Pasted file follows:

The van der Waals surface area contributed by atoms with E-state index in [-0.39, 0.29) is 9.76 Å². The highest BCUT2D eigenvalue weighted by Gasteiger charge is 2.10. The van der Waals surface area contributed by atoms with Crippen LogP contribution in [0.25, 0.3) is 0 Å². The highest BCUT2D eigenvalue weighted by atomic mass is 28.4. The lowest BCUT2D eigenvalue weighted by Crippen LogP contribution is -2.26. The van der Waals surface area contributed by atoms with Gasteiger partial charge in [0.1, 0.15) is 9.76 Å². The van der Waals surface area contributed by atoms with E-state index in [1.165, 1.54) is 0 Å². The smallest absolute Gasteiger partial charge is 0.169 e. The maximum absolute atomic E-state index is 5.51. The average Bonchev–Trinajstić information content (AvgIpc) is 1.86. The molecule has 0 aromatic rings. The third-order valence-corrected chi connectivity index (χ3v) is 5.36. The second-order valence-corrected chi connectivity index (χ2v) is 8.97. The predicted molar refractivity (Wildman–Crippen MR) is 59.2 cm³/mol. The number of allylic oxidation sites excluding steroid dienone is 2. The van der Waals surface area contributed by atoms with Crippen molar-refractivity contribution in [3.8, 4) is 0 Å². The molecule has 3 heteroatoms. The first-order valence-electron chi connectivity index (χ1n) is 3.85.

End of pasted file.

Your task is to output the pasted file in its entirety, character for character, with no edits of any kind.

The van der Waals surface area contributed by atoms with E-state index in [-0.39, 0.29) is 9.76 Å². The highest BCUT2D eigenvalue weighted by Gasteiger charge is 2.10. The van der Waals surface area contributed by atoms with Crippen LogP contribution in [0.25, 0.3) is 0 Å². The highest BCUT2D eigenvalue weighted by atomic mass is 28.4. The lowest BCUT2D eigenvalue weighted by Crippen LogP contribution is -2.26. The van der Waals surface area contributed by atoms with Gasteiger partial charge in [0.1, 0.15) is 9.76 Å². The van der Waals surface area contributed by atoms with E-state index in [1.165, 1.54) is 0 Å². The smallest absolute Gasteiger partial charge is 0.169 e. The maximum absolute atomic E-state index is 5.51. The average Bonchev–Trinajstić information content (AvgIpc) is 1.86. The molecule has 0 aromatic rings. The third-order valence-corrected chi connectivity index (χ3v) is 5.36. The second-order valence-corrected chi connectivity index (χ2v) is 8.97. The predicted molar refractivity (Wildman–Crippen MR) is 59.2 cm³/mol. The number of allylic oxidation sites excluding steroid dienone is 2. The van der Waals surface area contributed by atoms with Crippen molar-refractivity contribution in [3.8, 4) is 0 Å². The molecule has 3 heteroatoms. The first-order valence-electron chi connectivity index (χ1n) is 3.85.